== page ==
Andrew Burton

The New York City Patrolmen's Benevolent Association (PBA), the largest police union in the city, is running an ad in local newspapers thanking "real New Yorkers" for their support while blasting "self-serving politicians and cynical pundits" who question the police union.


The ad is the latest in a series of aggressive actions taken by the PBA and its outspoken president, Pat Lynch, following the Dec. 20 killings of police officers Wenjian Liu and Rafael Ramos. Lynch has blamed the officers' deaths—and anti-police sentiment in general— on New York City Mayor Bill de Blasio.

"That blood on the hands, starts on the steps of City Hall, in the office of the mayor," Lynch said at a press conference on the night of the killings.

Lynch asked members of his union to sign an affidavit demanding that de Blasio not attend their funeral should they die in the line of duty. He also applauded the cops who turned their backs to the mayor when delivered eulogies for Liu and Ramos.


Lynch is considered to be one of the key figures behind the NYPD work slowdown, which led to a significant drop in arrests and summons, as well as a loss of revenue for the city (the New York Post says it's been $10 million a week), according to a radio interview today with Police Commissioner Bill Bratton. Though Lynch denied orchestrating the slow down, an unidentified source inside the union told the New York Daily News that he has since told his officers to "go back to at least 50 percent of what they used to do."

This isn't the first PBA ad attacking de Blasio, though it is the first since the deaths of officers Liu and Ramos. While the "true New Yorkers" ad specifically claims that the rift between city hall and the PBA isn't about ongoing contract negotiations—the focus of previous attack ads.

In November, the PBA ran an ad criticizing the de Blasio administration for giving a $41 million settlement to the Central Park Five—five men of color who were wrongfully convicted of the 1989 assault and rape of Trisha Meili—while refusing to fund benefits for recently hired cops.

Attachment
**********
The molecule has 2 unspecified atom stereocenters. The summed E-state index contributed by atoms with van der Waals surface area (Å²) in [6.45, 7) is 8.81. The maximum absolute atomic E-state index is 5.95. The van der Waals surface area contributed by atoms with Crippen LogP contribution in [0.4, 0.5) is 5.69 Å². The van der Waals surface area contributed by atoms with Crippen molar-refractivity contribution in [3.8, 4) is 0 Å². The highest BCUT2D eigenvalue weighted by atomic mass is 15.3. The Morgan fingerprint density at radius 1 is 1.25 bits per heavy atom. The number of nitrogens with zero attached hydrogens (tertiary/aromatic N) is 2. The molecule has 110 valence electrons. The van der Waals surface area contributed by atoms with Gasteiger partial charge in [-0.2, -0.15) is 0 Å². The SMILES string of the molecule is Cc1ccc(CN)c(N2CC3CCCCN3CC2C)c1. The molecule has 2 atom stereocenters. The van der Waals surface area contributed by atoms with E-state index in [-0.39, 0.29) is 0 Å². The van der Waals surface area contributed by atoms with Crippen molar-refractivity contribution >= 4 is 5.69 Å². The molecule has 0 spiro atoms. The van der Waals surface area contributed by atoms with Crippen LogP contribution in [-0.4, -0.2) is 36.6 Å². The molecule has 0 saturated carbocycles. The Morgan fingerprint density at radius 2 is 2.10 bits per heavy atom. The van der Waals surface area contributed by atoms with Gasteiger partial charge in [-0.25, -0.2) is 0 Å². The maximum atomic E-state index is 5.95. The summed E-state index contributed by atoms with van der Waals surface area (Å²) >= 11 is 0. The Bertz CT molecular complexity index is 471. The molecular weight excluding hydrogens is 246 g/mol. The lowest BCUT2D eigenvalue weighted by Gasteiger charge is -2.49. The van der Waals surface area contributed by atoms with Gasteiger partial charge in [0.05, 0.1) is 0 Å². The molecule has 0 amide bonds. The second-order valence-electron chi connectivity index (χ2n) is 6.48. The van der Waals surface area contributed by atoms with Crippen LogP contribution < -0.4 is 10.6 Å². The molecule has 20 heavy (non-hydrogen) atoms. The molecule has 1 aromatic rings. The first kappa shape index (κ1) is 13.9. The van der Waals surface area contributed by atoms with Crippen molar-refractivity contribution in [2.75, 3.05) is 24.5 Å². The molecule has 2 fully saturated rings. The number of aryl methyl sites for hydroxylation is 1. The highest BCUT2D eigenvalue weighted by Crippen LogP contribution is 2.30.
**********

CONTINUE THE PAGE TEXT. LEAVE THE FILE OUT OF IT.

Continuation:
In October, the union paid for another ad that showed a redlined version of a police officer's oath that included edits referencing all the types of oversight cops face, as well as highlighting how they make less than other non-union cops in the region.


In April, the PBA used pictures of rotten apples to highlight how they've made the city a safer place, yet complained about not being compensated adequately for their work.

Tensions between de Blasio and police don't appear to be improving. While the city reached a new union agreement with the Captains' Endowment Association on Thursday, there's been no progress on the Patrolmen's union deal.


But the police union's list of gripes is bigger than just contract negotiations.

"We don’t believe that there is a willingness on the part of City Hall to solve these problems," Lynch said Thursday after meeting with leaders of the other five New York City police unions. He said the police unions would take matters into their own hands.

"We wish that City Hall would have the willingness to fix these problem," he said, adding that the "solutions" will have to come from union leaders instead. "We wish there was a leader in City Hall.”


Fidel Martinez is an editor at He's also a Texas native and a lifelong El Tri fan.